Collage by Edward Kanarecki.

New Heritage. Chopova Lowena AW20

I bet you’ve seen the unmistakable, Chopova Lowena skirt – multiple-pleated patchworks, suspended by mountaineering carabiners from chunky leather belts – on the street style arena. They are so distinct in their look you that just can’t miss them in the crowd. Emma Chopova and Laura Lowena‘s signature, made out of traditional fabrics from Bulgaria – and produced there – was the start of their label’s story. In a short space of time they’ve developed a cult following for their upcycled collection: colorfully cool, full-skirted dresses with big puffed sleeves, layerings of tartans and ’70s prints. Also, their way of doing things is so appealing. “It’s important for us not to make clothes for the sake of it, but to make things which are part of our heritage, and are helping people,” they say. Chopova’s light bulb moment was realizing that her home country is full of under-recognized cultural resources – both in terms of rich fabrics and skilled female sewers. “After communism in Bulgaria, it was all about adopting a Western lifestyle,” she says. “So all the beautiful traditional clothes which had been made as dowries for brides, which people kept in trunks for generations – they didn’t find them precious anymore, and were throwing them out.” The designers began retrieving them, along with 1970s mass-produced flower-print and check taffeta deadstock, then made a network of Bulgarian women seamstresses to make their collections. “It’s built up by one friend knowing another – someone knew a granny who loves embroidery, the old technique they used for aprons. So now it’s great that everything’s being made by these women who really know their skill.” Thanks to another friendship-group link, Chopova Lowena has hit on original way of making jeans this season, printed with beautifully faded marbled patterns, inset with florals. “It’s made by women in their houses in Bursa in Turkey,“ Chopova told Vogue. “We discovered it through one of the Bulgarian women we work with, who goes there. It’s a-300-year-old technique which is used for making Turkish tiles; but now we’ve transferred it to fabric,” she continues. Every piece is unique. In times when sustainability must be the keyword for every brand out there, this ethical way of working comes naturally for these two designers. “We think it’s a luxury to be able to have something handcrafted, and to know where it comes from,” Chopova says. “When we were starting, with all these old materials and telling buyers that, no, everything we make can’t be the same – we never even guessed that it would be welcomed.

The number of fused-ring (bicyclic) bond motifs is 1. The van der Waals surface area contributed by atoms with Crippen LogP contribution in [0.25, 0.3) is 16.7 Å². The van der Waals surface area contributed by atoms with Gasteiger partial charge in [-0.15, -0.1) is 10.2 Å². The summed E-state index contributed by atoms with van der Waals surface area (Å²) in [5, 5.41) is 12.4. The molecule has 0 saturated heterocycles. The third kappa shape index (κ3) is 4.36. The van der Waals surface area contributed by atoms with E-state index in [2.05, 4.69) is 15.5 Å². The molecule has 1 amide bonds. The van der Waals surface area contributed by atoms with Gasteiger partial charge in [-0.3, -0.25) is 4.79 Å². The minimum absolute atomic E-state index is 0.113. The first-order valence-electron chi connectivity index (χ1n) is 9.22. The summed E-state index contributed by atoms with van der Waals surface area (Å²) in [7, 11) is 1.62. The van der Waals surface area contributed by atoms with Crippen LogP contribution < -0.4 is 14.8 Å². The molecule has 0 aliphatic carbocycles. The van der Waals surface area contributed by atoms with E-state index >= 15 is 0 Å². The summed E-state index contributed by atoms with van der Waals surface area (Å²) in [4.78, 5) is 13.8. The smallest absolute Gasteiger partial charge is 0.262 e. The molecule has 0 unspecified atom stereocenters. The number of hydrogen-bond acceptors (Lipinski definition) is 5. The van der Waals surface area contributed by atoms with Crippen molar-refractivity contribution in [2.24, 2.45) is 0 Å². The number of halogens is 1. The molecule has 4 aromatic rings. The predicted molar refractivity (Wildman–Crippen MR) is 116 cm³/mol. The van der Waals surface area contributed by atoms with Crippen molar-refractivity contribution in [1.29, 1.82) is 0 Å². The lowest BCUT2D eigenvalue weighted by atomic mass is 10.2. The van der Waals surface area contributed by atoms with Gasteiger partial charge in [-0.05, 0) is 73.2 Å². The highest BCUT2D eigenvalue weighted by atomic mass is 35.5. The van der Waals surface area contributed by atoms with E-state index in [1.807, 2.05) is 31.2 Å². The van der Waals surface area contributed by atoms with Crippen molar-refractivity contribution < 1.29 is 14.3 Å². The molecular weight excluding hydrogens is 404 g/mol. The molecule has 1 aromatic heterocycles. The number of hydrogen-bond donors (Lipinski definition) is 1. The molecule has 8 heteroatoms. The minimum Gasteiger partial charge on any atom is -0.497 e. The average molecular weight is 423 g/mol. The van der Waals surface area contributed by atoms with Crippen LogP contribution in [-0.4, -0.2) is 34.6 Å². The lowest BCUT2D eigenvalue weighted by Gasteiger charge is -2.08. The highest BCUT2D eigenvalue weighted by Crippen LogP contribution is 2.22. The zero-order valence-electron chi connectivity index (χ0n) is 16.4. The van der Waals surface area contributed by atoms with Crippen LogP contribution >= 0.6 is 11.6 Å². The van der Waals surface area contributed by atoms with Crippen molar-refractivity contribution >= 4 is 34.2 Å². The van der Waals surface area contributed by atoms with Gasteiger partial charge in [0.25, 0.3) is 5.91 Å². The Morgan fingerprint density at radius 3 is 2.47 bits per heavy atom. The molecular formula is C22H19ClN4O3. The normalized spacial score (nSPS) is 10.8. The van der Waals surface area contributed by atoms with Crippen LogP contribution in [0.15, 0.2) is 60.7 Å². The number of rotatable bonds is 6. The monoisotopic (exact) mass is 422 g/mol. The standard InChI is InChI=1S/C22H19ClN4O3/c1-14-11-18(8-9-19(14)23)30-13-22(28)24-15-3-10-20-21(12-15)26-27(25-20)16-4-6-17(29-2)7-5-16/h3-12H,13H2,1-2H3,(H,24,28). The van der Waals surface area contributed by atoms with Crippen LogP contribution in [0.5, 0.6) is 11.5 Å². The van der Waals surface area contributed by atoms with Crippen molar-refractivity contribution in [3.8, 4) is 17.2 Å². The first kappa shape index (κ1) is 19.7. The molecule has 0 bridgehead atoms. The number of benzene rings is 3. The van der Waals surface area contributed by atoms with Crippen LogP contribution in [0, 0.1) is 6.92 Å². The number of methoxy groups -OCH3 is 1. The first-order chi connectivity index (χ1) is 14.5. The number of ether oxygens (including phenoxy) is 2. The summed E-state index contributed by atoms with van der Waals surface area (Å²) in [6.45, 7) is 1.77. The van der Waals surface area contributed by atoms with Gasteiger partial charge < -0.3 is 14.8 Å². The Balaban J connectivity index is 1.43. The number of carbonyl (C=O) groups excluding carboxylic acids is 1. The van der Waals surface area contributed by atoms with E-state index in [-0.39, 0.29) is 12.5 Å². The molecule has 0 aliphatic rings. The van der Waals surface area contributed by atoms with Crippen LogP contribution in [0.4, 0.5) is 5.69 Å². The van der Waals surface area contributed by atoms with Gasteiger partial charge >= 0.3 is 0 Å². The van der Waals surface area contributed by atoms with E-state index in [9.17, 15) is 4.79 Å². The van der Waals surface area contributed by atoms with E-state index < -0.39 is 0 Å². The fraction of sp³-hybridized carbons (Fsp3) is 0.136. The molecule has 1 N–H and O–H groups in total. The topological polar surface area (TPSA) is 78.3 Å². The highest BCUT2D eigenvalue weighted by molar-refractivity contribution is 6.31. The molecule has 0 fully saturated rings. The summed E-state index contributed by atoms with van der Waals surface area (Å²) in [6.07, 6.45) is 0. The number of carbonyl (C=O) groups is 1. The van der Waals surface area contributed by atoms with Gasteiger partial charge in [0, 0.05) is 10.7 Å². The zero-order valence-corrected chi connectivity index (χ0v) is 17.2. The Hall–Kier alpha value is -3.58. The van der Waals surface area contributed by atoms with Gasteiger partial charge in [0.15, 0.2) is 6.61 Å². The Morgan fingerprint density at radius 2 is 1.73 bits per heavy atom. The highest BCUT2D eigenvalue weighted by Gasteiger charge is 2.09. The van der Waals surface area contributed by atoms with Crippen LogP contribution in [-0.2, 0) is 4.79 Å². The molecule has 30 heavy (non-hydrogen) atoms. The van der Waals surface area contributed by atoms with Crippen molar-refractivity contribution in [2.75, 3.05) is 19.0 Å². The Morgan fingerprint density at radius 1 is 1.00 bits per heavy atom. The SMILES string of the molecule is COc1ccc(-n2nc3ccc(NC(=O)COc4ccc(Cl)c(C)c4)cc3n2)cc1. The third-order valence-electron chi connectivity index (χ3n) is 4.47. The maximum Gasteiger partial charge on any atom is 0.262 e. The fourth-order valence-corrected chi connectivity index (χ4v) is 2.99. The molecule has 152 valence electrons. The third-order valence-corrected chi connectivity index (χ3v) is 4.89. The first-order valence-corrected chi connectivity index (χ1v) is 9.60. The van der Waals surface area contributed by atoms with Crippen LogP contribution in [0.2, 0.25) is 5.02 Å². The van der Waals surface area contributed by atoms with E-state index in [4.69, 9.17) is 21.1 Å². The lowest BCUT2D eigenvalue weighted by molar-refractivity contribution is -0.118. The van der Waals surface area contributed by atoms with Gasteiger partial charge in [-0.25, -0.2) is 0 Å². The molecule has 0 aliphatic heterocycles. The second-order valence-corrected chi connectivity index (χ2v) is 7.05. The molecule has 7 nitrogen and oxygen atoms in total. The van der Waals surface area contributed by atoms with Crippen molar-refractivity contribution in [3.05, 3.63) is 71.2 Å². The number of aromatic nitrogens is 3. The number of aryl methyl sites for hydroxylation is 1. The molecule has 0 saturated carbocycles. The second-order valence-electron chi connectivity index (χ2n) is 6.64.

Collage by Edward Kanarecki.